The episode was written by series regular Patrick Meighan, in his second episode for the season, the first being "Road to Rupert", and directed by former Rugrats and Rocko's Modern Life director Pete Michels, also in his second episode for the season, the first being "Chick Cancer", before the conclusion of the fifth production season.[1]

Some scenes that have been changed between the TV version and the Cartoon Network/DVD version include: the scene in which the family finds out how bad Buddy Cianci Junior High is after Chris reveals that his history textbook is outdated (on the TV version, the textbook was originally from 1948 and included a chapter on Israel becoming a new country. On the Cartoon Network/DVD version, the textbook is from 1896 and includes a chapter called, "Negroes: America's Dancin'est Rapefolk," and Lois commenting in disgust about how no one uses the word "Negro" anymore) and the cutaway scene of Chris firing Rocky from punching the meat hanging in the freezers of the butcher shop (with Rocky pointing out that Pauly is having sex with one of the meat cuts).

In addition to the regular cast, actor Gary Cole, actor Neil Patrick Harris, voice actor Phil LaMarr, actor Josh Radnor and voice actress Tara Strong guest starred in the episode. Recurring guest voice actors Ralph Garman, writer Mark Hentemann, writer Chris Sheridan, writer Danny Smith, writer Alec Sulkin and writer John Viener also made minor appearances.[1]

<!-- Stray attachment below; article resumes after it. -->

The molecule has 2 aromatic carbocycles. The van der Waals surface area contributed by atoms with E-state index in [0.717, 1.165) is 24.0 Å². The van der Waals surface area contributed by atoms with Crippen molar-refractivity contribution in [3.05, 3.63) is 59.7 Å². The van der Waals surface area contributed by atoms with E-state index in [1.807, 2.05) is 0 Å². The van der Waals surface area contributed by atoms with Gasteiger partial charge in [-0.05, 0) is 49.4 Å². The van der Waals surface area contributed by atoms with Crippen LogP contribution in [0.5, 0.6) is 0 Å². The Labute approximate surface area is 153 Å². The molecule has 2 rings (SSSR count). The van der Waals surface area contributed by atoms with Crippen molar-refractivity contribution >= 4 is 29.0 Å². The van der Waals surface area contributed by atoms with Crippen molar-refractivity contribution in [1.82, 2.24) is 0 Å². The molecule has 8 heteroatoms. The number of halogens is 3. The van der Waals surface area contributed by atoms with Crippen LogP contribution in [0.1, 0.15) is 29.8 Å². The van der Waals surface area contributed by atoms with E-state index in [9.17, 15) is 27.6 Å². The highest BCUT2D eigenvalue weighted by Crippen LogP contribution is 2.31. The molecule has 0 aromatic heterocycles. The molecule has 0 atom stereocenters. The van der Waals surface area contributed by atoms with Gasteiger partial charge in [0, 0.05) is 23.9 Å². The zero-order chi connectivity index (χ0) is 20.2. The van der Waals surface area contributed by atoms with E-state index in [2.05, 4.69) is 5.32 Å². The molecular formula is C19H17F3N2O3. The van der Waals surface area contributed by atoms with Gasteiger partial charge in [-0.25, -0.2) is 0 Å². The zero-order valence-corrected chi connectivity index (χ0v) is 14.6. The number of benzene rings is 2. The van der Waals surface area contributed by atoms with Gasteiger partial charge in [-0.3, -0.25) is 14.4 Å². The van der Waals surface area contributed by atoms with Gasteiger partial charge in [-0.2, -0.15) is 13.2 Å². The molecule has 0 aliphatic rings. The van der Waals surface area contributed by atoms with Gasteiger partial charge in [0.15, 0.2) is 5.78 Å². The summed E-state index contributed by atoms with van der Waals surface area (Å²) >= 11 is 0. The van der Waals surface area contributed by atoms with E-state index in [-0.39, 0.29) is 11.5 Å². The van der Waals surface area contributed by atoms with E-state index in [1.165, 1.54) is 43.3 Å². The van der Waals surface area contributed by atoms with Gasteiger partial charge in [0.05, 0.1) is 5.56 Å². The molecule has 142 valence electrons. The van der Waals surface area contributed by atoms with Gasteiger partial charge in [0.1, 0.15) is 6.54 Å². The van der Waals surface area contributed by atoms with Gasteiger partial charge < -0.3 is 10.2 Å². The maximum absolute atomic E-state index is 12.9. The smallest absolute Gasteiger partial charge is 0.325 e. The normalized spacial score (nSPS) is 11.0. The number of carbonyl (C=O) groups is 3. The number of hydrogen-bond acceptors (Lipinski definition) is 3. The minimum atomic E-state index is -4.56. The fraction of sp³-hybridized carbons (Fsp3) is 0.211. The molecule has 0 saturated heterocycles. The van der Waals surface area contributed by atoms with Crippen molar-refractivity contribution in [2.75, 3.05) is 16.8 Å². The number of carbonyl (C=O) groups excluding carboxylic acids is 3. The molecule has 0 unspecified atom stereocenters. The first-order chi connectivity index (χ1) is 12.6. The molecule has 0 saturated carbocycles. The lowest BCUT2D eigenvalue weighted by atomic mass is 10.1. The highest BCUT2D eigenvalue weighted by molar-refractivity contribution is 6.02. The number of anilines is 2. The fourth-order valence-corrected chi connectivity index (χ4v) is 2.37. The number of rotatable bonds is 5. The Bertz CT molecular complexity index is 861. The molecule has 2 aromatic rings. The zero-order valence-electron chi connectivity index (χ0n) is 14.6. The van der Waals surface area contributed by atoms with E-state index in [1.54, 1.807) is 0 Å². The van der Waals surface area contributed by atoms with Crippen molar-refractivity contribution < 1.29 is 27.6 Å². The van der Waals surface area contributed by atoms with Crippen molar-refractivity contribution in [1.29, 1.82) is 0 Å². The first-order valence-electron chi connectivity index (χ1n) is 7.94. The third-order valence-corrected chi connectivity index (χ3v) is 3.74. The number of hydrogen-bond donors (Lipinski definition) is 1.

Cultural references[edit]

Neil Patrick Harris guest starred in the episode as Barney Stinson of How I Met Your Mother.

In the opening scene of the episode, the Griffin family is seen watching a television show entitled How I Met Your Father, a parody of the CBS comedy-sitcom How I Met Your Mother, which was created by Craig Thomas and Carter Bays, who were writers for MacFarlane's sister show, American Dad!. Actors Josh Radnor and Neil Patrick Harris make cameo appearances, voicing their characters, Ted Mosby and Barney Stinson, who end up kissing passionately by the end of the scene.[2]

During Peter's prolonged fight with the Giant Chicken, a scene involving an electric carving knife is taken from the James Bond film The Living Daylights.

A Wilhelm scream is heard during the Chicken fight.

Stating his desire to become more powerful, Stewie references the Neighborhood of Make-Believe from Mister Rogers' Neighborhood, and is then shown portraying King Friday XIII.[3] The cutaway features a live action hand puppet segment, in which Stewie is making a proclamation to his subjects, before the Trolley comes along. This is the third reference to the show since the second season episodes "Brian in Love" and "Running Mates".[3]